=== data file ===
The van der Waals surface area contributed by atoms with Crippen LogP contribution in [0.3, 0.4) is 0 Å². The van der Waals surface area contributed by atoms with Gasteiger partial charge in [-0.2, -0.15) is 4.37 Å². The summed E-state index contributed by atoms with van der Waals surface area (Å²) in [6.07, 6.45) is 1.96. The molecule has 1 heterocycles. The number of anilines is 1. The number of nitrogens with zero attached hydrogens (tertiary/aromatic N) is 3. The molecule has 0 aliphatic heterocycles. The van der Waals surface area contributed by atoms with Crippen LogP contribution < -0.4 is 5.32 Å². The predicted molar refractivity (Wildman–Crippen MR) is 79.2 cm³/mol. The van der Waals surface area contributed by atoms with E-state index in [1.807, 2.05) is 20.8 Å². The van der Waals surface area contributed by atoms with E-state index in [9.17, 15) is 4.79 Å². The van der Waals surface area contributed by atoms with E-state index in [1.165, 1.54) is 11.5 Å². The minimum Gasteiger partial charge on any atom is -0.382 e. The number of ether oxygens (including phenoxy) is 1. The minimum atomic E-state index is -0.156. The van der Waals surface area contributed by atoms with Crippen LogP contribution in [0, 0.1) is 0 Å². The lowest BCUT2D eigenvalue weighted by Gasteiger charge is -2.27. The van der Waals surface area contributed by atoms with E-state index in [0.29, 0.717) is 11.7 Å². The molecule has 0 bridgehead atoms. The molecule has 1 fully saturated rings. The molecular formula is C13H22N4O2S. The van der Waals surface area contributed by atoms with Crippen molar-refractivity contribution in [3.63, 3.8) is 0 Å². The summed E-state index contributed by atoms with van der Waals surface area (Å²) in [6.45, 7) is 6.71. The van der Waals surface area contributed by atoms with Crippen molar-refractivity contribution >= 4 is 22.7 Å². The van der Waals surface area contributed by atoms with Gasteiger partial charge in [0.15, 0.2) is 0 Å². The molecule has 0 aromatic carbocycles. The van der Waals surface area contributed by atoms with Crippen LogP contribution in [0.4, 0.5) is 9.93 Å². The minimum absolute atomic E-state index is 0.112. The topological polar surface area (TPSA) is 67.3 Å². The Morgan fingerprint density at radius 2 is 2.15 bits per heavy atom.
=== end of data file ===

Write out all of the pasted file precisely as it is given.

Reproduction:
The van der Waals surface area contributed by atoms with Crippen LogP contribution in [0.3, 0.4) is 0 Å². The van der Waals surface area contributed by atoms with Gasteiger partial charge in [-0.2, -0.15) is 4.37 Å². The summed E-state index contributed by atoms with van der Waals surface area (Å²) in [6.07, 6.45) is 1.96. The molecule has 1 heterocycles. The number of anilines is 1. The number of nitrogens with zero attached hydrogens (tertiary/aromatic N) is 3. The molecule has 0 aliphatic heterocycles. The van der Waals surface area contributed by atoms with Crippen LogP contribution < -0.4 is 5.32 Å². The predicted molar refractivity (Wildman–Crippen MR) is 79.2 cm³/mol. The van der Waals surface area contributed by atoms with E-state index in [1.807, 2.05) is 20.8 Å². The van der Waals surface area contributed by atoms with E-state index in [9.17, 15) is 4.79 Å². The van der Waals surface area contributed by atoms with E-state index in [1.165, 1.54) is 11.5 Å². The minimum Gasteiger partial charge on any atom is -0.382 e. The number of ether oxygens (including phenoxy) is 1. The minimum atomic E-state index is -0.156. The van der Waals surface area contributed by atoms with Crippen LogP contribution in [0, 0.1) is 0 Å². The lowest BCUT2D eigenvalue weighted by Gasteiger charge is -2.27. The van der Waals surface area contributed by atoms with E-state index in [0.29, 0.717) is 11.7 Å². The molecule has 0 bridgehead atoms. The molecule has 1 fully saturated rings. The molecular formula is C13H22N4O2S. The van der Waals surface area contributed by atoms with Crippen molar-refractivity contribution in [3.63, 3.8) is 0 Å². The summed E-state index contributed by atoms with van der Waals surface area (Å²) in [6.45, 7) is 6.71. The van der Waals surface area contributed by atoms with Crippen molar-refractivity contribution >= 4 is 22.7 Å². The van der Waals surface area contributed by atoms with Gasteiger partial charge in [0.15, 0.2) is 0 Å². The molecule has 0 aromatic carbocycles. The van der Waals surface area contributed by atoms with Crippen LogP contribution in [0.4, 0.5) is 9.93 Å². The minimum absolute atomic E-state index is 0.112. The topological polar surface area (TPSA) is 67.3 Å². The Morgan fingerprint density at radius 2 is 2.15 bits per heavy atom.